13. Brandon Rush (SENIOR) - Not a big rookie season
17. Roy Hibbert (SENIOR) - Not ready to contribute


So looking at this class, I'll venture to say the best players are underclassmen. So how is the NBA hurting from that? The fact is it's a case-by-case basis: upperclassmen are no more ready for the pros than underclassmen. There are cases both ways in which one player is more ready than another. The whole draft is a risk, not just drafting freshmen. If you scout a guy and deem him to be worth your selection, go for it.

Obviously the NBA can put whatever rules they want, can't fight that -- I'm saying it's ridiculous to do so.


Well thats a great analysis of the first part of the 2008 draft but look at the bottom picks 18-30. Out of those 12 picks 10 played NCAA ball. Out of those 10, the 2 that contributed most were seniors.

22. Courtney Lee (senior)- Proved his developed scoring ability through-out season/playoffs
26. George Hill (senior) - Got significant time with Parker out the first couple of months, and fit the Spurs system well.
29. DJ White (senior)- only senior in the bottom half that did not adjust well to the NBA game.

The rest of the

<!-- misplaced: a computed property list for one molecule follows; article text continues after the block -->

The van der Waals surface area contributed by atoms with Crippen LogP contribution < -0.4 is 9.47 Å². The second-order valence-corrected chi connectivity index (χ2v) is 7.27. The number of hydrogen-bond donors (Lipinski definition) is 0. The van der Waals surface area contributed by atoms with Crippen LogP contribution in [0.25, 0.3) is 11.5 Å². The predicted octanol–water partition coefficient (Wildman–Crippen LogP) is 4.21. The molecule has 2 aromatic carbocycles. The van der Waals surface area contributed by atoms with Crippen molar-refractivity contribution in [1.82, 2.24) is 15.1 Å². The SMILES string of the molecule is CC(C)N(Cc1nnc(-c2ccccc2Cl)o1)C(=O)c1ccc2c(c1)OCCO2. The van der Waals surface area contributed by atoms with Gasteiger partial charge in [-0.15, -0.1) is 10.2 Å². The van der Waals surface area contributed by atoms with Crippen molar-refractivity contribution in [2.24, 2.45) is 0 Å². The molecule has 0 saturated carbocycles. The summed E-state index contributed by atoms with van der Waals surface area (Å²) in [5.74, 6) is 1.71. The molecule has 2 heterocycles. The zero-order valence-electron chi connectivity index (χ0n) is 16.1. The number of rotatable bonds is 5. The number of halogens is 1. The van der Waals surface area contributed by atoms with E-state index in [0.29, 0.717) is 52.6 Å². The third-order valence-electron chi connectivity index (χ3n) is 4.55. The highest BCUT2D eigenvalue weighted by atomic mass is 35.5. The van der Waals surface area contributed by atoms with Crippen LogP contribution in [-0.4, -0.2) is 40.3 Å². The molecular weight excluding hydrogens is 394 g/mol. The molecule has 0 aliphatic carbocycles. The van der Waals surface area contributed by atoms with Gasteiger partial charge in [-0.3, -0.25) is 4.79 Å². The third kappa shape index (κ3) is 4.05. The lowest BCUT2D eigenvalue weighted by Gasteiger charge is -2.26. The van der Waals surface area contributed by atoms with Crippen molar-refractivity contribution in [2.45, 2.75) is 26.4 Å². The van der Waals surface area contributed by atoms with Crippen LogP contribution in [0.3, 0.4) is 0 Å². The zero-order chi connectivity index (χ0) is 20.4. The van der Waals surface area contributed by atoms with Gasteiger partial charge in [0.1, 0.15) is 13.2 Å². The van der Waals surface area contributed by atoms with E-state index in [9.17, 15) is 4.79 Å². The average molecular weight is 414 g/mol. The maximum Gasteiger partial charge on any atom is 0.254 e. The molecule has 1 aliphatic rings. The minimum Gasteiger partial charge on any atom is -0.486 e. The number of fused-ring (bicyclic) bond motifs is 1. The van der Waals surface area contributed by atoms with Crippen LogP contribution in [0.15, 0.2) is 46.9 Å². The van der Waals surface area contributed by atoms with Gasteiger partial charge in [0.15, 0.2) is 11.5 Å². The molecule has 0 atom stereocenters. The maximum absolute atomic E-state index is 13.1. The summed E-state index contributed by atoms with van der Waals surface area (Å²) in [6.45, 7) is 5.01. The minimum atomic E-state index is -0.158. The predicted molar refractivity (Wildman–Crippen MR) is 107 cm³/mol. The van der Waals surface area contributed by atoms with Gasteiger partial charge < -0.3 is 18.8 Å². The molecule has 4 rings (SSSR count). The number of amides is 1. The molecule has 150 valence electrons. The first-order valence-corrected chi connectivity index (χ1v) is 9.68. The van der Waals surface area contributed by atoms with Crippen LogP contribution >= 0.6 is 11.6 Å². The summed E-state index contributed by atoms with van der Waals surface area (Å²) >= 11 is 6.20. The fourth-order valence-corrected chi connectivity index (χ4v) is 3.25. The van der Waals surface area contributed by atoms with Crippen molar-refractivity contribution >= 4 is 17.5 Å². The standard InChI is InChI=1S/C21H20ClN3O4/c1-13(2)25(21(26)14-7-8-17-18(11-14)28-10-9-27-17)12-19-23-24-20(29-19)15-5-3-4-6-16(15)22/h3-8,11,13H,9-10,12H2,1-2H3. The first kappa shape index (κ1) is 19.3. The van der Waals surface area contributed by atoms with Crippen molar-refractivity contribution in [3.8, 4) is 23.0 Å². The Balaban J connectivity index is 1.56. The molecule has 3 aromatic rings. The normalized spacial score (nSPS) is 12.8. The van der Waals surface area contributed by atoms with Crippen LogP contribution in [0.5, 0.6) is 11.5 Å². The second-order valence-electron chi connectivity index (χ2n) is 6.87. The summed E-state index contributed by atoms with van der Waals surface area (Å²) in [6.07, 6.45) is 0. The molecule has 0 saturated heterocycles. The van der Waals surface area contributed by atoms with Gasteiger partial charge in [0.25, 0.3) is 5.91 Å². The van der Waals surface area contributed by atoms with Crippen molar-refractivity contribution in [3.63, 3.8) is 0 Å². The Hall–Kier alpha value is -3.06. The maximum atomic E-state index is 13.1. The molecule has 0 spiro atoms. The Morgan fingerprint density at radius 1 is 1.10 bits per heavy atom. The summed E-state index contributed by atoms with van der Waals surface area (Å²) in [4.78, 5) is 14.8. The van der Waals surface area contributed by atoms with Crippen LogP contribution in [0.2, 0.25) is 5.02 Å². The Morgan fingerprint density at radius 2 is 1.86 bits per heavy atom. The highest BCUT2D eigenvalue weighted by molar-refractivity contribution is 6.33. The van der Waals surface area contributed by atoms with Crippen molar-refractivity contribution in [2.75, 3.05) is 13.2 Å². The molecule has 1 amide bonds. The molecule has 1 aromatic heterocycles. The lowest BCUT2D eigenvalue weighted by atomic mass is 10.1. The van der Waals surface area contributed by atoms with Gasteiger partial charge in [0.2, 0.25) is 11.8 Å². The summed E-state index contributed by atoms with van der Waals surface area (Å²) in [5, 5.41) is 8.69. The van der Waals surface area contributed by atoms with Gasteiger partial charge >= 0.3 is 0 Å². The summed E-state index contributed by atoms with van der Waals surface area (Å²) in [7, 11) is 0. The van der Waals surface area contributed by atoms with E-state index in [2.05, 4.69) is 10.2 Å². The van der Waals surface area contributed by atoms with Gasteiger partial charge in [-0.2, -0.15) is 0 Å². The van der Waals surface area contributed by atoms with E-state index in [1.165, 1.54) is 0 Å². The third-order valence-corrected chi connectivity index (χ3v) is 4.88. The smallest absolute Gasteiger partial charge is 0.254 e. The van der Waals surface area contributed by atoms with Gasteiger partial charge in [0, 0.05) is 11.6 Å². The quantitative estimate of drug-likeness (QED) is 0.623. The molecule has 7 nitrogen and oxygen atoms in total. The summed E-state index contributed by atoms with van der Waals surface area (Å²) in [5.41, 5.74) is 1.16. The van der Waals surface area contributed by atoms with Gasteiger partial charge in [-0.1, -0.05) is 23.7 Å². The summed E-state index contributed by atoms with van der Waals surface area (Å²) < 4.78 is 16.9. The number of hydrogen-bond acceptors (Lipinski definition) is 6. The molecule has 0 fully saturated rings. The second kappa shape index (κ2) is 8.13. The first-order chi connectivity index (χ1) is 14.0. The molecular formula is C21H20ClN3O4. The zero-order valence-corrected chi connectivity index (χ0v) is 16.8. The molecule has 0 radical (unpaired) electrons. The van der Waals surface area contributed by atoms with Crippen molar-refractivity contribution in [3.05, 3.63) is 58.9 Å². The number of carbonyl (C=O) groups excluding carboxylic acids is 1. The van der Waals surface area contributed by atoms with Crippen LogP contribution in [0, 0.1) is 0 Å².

23. Kosta Koufos (freshmen)- Could have developed more down low
21. Ryan Anderson (sophomore)- More Pac 10 experience would have helped
27. Darrell Arthur (sophomore) - played most out of anyone, but could have gone from role player to contributor with more development
28. Donté Greene (freshmen)- jumped to the NBA for money didnt get P.T.
18. JaVale McGee (sophomore)- Big Man that could have developed in NCAA
16. Marreese Speights (sophomore)- 7.7 ppg not bad, but could have developed more
15. Robin Lopez (sophomore) - struggled on defense, played less when Shaq got there.

I think you optimized the most significant part of the problem. People focus on the hand full of successes of under class man and don't understand the 8-14 (1/2 the draft) kids in the draft that could be more NBA ready. While I concede you the point that your top 4 did contribute from day 1, the other underclassmen on your list took an adjustment period.

I'm saying if those would have stayed in school not only would their games develop more people would know the Marreese Speights, JaVale McGee and Kosta Koufoses of the world.

Wow, that's a very slanted interpretation. Both Speights & McGee had better rookie seasons than George Hill. (who I like)